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The Mousetrap is sprung at Ross Valley Players

Near-revelatory instant in “The Mousetrap” features (from left) Maria Mekhenyenko as Miss Casewell, Steve Price as Major Metcalf and Heather Buck as Molly Ralston. Photo by Robin Jackson.

The Mousetrap: Mystery by Agatha Christie. Directed by Adrian Elfenbaum. Ross Valley Players Barn Theatre at the Marin Art & Garden Center, 30 Sir Francis Drake Blvd. in Ross. For tickets, call 415-456-9555, ext. 1 or go to

September 13 – October 13, 2019 

The Mousetrap is sprung at Ross Valley Players Rating: ★★★☆☆1/2

When a play is first professionally produced there is a finite run before it is passed on to the community theatres. Agatha Christie’s The MouseTrap defies that truism and is still running on London’s West End since its opening in 1952. Ross Valley Players’ (RVP) mounting of that classic will remain on the boards until October 13 after its opening on Friday night.  Oddly director Adrian Elfenbaum and RVP’s exuberant staging has injected farce into the intricate whodunit thus diluting the mystery. Never-the-less it is an exuberant production that charmed the audience and if you have not seen the play it earns a “should see” rating.

The show being an English mystery could suggest “The Butler did it!” However, there is no butler limiting your choices to seven of the eight characters. The other is murdered in the dark halfway through act one and there is strong suggestion that there will a third since the title is based on the musical ditty “Three Blind Mice.”

Agatha Christie can be infuriating with her inclusion of false leads that sometimes are obtuse yet appear clever. Typical of her mysteries the location is an isolated area where the characters are trapped for a finite period without contact to the outside world. The setting is the countryside Monkswell Manor Guest House a newly converted mansion run by a young inexperienced couple, Mollie (Heather Buck) and Giles (Evan Held) Ralston.  Snow has been falling and when the expected and unexpected guests arrive and they are isolated especially since someone has cut the outside telephone. The time is Post World War II and there are no cell phones.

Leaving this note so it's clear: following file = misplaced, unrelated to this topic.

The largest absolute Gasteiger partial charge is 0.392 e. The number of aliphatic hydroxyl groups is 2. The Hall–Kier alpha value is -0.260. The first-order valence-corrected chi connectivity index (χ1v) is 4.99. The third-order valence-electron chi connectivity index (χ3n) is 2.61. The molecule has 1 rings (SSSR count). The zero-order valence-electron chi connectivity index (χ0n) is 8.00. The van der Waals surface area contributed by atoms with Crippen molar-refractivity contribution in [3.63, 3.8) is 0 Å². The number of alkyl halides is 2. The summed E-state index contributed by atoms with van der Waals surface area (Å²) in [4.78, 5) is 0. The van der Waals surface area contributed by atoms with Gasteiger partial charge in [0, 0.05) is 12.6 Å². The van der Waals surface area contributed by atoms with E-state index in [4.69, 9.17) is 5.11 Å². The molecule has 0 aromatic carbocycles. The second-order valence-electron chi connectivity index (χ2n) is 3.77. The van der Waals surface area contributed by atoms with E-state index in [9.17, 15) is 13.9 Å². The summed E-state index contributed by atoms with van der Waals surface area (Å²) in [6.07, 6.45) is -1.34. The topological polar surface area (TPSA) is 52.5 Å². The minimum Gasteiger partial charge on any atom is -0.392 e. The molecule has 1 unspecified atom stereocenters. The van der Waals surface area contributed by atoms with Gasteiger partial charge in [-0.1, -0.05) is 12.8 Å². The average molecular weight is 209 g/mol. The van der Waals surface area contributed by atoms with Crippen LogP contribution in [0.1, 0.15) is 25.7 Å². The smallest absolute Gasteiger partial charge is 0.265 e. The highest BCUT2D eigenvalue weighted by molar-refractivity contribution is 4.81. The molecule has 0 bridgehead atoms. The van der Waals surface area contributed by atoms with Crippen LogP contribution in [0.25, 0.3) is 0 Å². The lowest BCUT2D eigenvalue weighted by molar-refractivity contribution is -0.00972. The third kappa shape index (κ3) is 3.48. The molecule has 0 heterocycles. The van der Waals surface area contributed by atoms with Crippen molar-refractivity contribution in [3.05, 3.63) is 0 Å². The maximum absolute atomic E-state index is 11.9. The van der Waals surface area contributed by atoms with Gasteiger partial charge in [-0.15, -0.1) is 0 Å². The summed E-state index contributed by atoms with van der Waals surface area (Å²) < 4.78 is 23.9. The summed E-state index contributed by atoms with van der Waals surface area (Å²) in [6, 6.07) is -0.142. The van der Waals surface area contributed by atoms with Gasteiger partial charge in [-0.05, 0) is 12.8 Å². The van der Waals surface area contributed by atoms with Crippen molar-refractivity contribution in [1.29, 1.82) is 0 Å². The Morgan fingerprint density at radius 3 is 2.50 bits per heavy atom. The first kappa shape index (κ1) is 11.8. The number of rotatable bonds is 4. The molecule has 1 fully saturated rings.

A radio news report announces the murder of Mrs. Maureen Lyon in London by a man wearing a dark overcoat, light scarf and a soft felt hat. Giles enters wearing the exact clothing described in the news broadcast and two other men make their entrance with similar clothing.

The first to arrive is Christopher Wren (Andre Amarotico ) a hyperactive young man wearing flamboyant clothing to match his personality.  Mollie and Christopher oddly, to Giles’ dissatisfaction, bond.  Next to arrive are Mrs. Boyle (Tori Truss) and Major Metcalf (Steve Price) who had to share a cab from the train station.  Elderly Mrs. Boyle is a demanding busybody finding fault with everything. Old soldier Major Metcalf is a stabilizing influence. The next invited guest is the manish-looking Miss Caswell (Maria Mikheyenko) who has lived abroad since early childhood and is wearing the exact external clothing described earlier.  Then there is the uninvited guest Mr. Paravicini (Robert Molossi) whose car is stuck in snow. He is affecting a foreign accent and is wearing makeup to artificially make him look older and refuses to answer direct questions.

With all the suspects in place Detective Sargent Trotter (Steven Samp) arrives on skis in a snow storm to “protect” and question all about the London murder. Layer by layer Christie allows the questioning by Trotter to shed light on all her character’s past lives. As mentioned Mrs. Boyle is “offed” in act one but her relationship is pivotal to the murders and Tori Truss nails the part. Steven Samp as Detective Trotter has a problem conveying strength to the role that should dominate the stage. Director Elfenbaum allows Andre Amarotico as Christopher to give an English version of Groucho Marx’s performance in “A Night at the Opera.” Heather Buck gives a superb performance as Mollie and is almost matched by Evan Held as he husband. Robert Molossi as Paravicini gives that character the proper ambiguity needed. Maria Mikheyenko’s underplaying of androgynous Miss Caswell deserves an Obie Award. Steve Price as Major Metcalf  physically fits the part beautifully even though his British accent fluctuates widely.

The beautiful set by Tom O’Brien and Dhyanis Carniglia along with properties created by Marguerite Finney make this RVP production worth a visit. Lighting and sound cues need refining but that will surely be corrected as the show continues. Running time is two hours and 20 minutes with an intermission.

CAST: Heather Buck as Mollie Ralston; Evan Held as Giles Ralston; Andre Amarotico  as Christopher Wren; Tori Truss as Mrs. Boyle; Steve Price as Major Metcalf;  Maria Mikheyenko as Miss Casewell;  Robert Molossi  as Mr. Paravicini; Steven Samp as Detective Sergeant Trotter;  Julia Norton as Voice on the Radio.

CREATIVE TEAM: Director Adrian Elfenbaum; Stage Manager Ben Vasquez; Properties Design Marguerite Finney; Scenic Artist Dhyanis Carniglia; Sound Design Billie Cox; Set Design       Tom O’Brien; Lighting Design Drew Yerys; Costume Design Michael A. Berg; Set Construction Michael Walraven; Dialect Coach Lynne Soffer.

Kedar Adour, MD

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